The Iberian site found in our cellars reveals unique archaeological remains linked to wine.
The most important piece from the site is a bowl with an inscription in Iberian script, the third-longest documented inscription on pottery.
The archaeological work carried out in the vineyards of the winery, in the municipality of Torrelavit, was made possible thanks to the chance discovery of a site dating back to the Iberian period of the 2nd-1st centuries BC.
These have provided “extraordinary results, which suggest ritual or votive actions”, according to archaeologist Dani López, director of the Penedès archaeological research cooperative ArqueoVitis and responsible for the excavation, together with Mireia Sabaté.
The most astonishing discovery
The most important archaeological find at the site is a bowl for drinking wine with an inscription in Iberian script. This is the third-longest inscription on pottery of all those documented to date in the Iberian world (more than 2,000). Other unique elements have also been found in three of the fourteen excavated silos.
For Mireia Torres, “this discovery connects the wine-making past of the Penedès and the present of the Jean Leon winery; it is very exciting to know that in these lands where Jean Leon planted his vines in the early 1960s, there were already people living more than 2000 years before Christ who also grew grapes and made wine”.
Although the bowl was extremely fragmentary, it has been possible to reconstruct most of the inscription, which begins with the words ‘Neitin iunstir‘, an expression characteristic of the Iberian language that most scholars interpret as a form of greeting or propitiatory.
“Since it is a long inscription made before the piece was fired and begins with the formula neitin iunstir, it seems plausible to think that its function is religious, perhaps votive, in that neitin could be identifying the divinity while iunstir could be a verb indicating a propitiatory action,” says Dani López. And he adds: “It is very unusual to find Iberian inscriptions, especially of this length, which is why it is still a very unknown language“.
In fact, according to Dr Joan Ferrer, a specialist in Paleo-Hispanic epigraphy: “Iberian inscriptions can be transcribed, since the value of the signs is known, but they cannot be translated, since we do not have a sufficiently close language to enable us to find out the meaning of their words”.
In the silo, where the inscription was discovered, a group of whole ceramic pieces have also been found, such as a calatum (a ceramic vessel with a truncated cone shape and a flat rim), a biconical jug (made up of two truncated cones joined at the base and a handle) and several vases, as well as animal remains.
The most important archaeological remains found in the other two important silos at the site are, on the one hand, two carbonized grape seeds, specifically of vitis vinifera, and on the other, the miniature of a cilia or Greek cup for drinking wine, as well as several fusayolas or spinning frames. The grape silo also has unique remains that denote some kind of ritual or great feast.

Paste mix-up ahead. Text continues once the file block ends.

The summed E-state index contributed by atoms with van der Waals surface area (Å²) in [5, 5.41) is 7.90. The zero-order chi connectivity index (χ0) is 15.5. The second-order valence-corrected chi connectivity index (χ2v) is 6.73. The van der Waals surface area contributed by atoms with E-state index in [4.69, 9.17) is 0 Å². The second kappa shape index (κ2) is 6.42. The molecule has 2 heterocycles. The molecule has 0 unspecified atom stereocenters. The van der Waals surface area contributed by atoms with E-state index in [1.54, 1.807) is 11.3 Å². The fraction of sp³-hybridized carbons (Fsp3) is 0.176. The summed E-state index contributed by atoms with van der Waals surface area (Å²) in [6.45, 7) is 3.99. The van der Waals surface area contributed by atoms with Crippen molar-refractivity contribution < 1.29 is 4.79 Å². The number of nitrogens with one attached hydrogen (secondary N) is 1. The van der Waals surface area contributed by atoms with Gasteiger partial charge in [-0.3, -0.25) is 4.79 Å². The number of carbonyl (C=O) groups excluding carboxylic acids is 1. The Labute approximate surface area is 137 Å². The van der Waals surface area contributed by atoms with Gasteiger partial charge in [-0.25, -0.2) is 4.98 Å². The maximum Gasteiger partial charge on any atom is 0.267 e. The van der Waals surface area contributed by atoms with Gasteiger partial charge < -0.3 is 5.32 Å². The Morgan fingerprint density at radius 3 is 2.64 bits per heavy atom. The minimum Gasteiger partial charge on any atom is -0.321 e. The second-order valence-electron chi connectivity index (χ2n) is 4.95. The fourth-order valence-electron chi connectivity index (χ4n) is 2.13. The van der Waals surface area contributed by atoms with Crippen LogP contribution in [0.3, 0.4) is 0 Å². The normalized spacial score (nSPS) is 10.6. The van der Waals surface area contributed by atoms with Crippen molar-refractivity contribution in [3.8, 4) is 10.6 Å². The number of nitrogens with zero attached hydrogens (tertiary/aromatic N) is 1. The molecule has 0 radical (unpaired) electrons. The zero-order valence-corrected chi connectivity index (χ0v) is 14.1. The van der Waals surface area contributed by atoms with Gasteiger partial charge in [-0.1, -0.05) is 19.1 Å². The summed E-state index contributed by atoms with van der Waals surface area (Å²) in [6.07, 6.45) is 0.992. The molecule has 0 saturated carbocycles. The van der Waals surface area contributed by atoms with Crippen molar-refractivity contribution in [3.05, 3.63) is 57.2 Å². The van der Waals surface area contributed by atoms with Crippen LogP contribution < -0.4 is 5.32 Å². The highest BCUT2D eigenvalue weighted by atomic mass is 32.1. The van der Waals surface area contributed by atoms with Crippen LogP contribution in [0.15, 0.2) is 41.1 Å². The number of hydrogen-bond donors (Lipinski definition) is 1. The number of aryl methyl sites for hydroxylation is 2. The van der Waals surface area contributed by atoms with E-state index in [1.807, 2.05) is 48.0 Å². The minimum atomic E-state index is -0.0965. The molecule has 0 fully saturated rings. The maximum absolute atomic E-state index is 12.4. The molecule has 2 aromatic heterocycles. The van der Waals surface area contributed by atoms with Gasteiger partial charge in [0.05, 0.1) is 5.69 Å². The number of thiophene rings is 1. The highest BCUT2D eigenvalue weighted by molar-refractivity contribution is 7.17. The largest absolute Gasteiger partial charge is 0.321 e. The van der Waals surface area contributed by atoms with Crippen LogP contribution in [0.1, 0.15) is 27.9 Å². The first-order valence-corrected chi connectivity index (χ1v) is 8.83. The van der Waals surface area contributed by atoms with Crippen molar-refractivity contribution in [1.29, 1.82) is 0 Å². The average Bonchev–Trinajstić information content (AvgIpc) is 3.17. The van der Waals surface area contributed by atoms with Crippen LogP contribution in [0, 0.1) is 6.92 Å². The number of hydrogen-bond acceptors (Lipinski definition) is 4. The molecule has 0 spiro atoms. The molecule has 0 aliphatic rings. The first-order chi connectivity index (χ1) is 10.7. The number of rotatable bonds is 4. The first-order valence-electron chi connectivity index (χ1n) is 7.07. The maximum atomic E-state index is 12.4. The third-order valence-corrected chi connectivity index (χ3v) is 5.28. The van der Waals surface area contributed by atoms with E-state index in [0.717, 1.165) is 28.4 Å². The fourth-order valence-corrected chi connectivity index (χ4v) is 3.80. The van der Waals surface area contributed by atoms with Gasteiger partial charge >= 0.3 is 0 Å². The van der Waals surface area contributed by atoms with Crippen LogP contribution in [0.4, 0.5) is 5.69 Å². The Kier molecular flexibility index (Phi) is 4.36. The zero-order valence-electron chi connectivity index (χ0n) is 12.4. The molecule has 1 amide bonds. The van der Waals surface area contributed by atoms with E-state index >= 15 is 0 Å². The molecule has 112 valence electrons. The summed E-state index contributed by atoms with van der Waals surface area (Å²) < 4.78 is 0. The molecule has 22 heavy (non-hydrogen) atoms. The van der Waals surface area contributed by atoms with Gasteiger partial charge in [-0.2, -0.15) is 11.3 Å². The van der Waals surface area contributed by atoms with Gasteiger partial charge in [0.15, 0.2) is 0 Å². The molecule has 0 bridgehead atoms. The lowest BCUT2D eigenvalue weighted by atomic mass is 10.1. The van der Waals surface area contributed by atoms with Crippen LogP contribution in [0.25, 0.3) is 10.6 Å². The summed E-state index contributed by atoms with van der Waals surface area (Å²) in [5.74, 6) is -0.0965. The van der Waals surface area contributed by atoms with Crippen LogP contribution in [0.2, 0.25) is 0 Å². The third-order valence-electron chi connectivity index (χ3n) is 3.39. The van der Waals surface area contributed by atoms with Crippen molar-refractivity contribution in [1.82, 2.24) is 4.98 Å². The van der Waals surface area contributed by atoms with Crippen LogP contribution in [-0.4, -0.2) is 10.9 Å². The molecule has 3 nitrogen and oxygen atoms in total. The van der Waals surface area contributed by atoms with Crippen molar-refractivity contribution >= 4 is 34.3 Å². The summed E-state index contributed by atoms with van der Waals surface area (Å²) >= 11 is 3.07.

Other archaeological remains
In relation to the archaeology of wine, Iberian and Roman amphorae have been identified which indicate that local and imported wine was consumed, these vessels being evidence of the transport and storage of wine. Other ceramic remains linked to the serving and consumption of wine have also been found, such as jugs, a miniature crater (where wine was mixed with water) and a miniature cílica (cup), as well as bowls and glasses, in addition to the carbonized seeds of vitis vinifera which certify that viticulture was practiced at the site.
During the excavation of the rest of the silos, other remains have been identified that indirectly provide information on the activities of the first inhabitants of the estate, such as a throwing weapon or javelin called pilum, rotary stone flour mills, axes and a stone grinder, as well as a large quantity of wood charcoal that will allow us to know, through their analysis, what the forests were like and the paleo environmental situation of the territory at the time.
Silos are deposits dug out of the ground that were used to store grain. Once they were no longer used for this purpose, they were emptied of waste and were sometimes used as tombs or ritual or votive deposits. The 14 silos excavated in the cellar were distributed over an area of 835 square meters and possibly formed part of a granary or production area of an Iberian site from 2100 or 2200 BC.
Who discovered the archaeological remains? The site was discovered at the beginning of April by Alfons Gumà, a resident of Sant Pere de Riudebitlles, who spotted the remains of pottery that had come to the surface as a result of work to prepare some land for planting a new vineyard.
Exhibition of archaeological remains
Now that the excavation has been completed, Torrelavit Town Council will begin the process of declaring the site a Cultural Asset of Local Interest. In the future, it is planned to excavate the other part of the site and to exhibit the archaeological findings in the winery’s visitor center and in the Vinseum, the Museum of Wine Cultures of Catalonia in Vilafranca del Penedès.